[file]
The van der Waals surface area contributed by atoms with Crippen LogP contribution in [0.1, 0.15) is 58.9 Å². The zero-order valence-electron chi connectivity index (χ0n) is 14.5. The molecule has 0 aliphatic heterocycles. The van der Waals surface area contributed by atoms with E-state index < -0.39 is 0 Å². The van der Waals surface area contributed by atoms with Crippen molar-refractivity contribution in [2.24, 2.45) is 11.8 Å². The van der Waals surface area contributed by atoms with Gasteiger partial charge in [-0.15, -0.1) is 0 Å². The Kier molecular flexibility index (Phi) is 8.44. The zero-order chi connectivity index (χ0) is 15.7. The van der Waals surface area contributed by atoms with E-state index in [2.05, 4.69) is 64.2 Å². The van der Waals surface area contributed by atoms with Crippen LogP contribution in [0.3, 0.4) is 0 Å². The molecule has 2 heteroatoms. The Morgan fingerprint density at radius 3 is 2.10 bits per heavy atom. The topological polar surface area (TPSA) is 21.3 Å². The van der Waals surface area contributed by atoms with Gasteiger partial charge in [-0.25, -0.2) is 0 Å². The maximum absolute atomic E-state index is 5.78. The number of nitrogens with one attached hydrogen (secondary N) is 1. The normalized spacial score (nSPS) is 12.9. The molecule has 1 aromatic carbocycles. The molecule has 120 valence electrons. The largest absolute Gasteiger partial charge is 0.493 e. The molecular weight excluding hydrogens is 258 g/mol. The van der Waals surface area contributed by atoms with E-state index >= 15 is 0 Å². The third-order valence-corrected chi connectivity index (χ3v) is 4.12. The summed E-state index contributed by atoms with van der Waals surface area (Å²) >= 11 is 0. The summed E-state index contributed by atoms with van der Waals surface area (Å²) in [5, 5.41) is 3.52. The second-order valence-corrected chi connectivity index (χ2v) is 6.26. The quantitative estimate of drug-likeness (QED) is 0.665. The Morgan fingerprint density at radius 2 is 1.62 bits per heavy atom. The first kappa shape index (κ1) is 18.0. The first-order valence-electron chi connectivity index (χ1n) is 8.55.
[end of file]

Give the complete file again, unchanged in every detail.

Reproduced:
The van der Waals surface area contributed by atoms with Crippen LogP contribution in [0.1, 0.15) is 58.9 Å². The zero-order valence-electron chi connectivity index (χ0n) is 14.5. The molecule has 0 aliphatic heterocycles. The van der Waals surface area contributed by atoms with E-state index < -0.39 is 0 Å². The van der Waals surface area contributed by atoms with Crippen molar-refractivity contribution in [2.24, 2.45) is 11.8 Å². The van der Waals surface area contributed by atoms with Gasteiger partial charge in [-0.15, -0.1) is 0 Å². The Kier molecular flexibility index (Phi) is 8.44. The zero-order chi connectivity index (χ0) is 15.7. The van der Waals surface area contributed by atoms with E-state index in [2.05, 4.69) is 64.2 Å². The van der Waals surface area contributed by atoms with Crippen LogP contribution in [0.3, 0.4) is 0 Å². The molecule has 2 heteroatoms. The Morgan fingerprint density at radius 3 is 2.10 bits per heavy atom. The topological polar surface area (TPSA) is 21.3 Å². The van der Waals surface area contributed by atoms with Gasteiger partial charge in [-0.25, -0.2) is 0 Å². The maximum absolute atomic E-state index is 5.78. The number of nitrogens with one attached hydrogen (secondary N) is 1. The normalized spacial score (nSPS) is 12.9. The molecule has 1 aromatic carbocycles. The molecule has 120 valence electrons. The largest absolute Gasteiger partial charge is 0.493 e. The molecular weight excluding hydrogens is 258 g/mol. The van der Waals surface area contributed by atoms with E-state index >= 15 is 0 Å². The third-order valence-corrected chi connectivity index (χ3v) is 4.12. The summed E-state index contributed by atoms with van der Waals surface area (Å²) >= 11 is 0. The summed E-state index contributed by atoms with van der Waals surface area (Å²) in [5, 5.41) is 3.52. The second-order valence-corrected chi connectivity index (χ2v) is 6.26. The quantitative estimate of drug-likeness (QED) is 0.665. The Morgan fingerprint density at radius 2 is 1.62 bits per heavy atom. The first kappa shape index (κ1) is 18.0. The first-order valence-electron chi connectivity index (χ1n) is 8.55.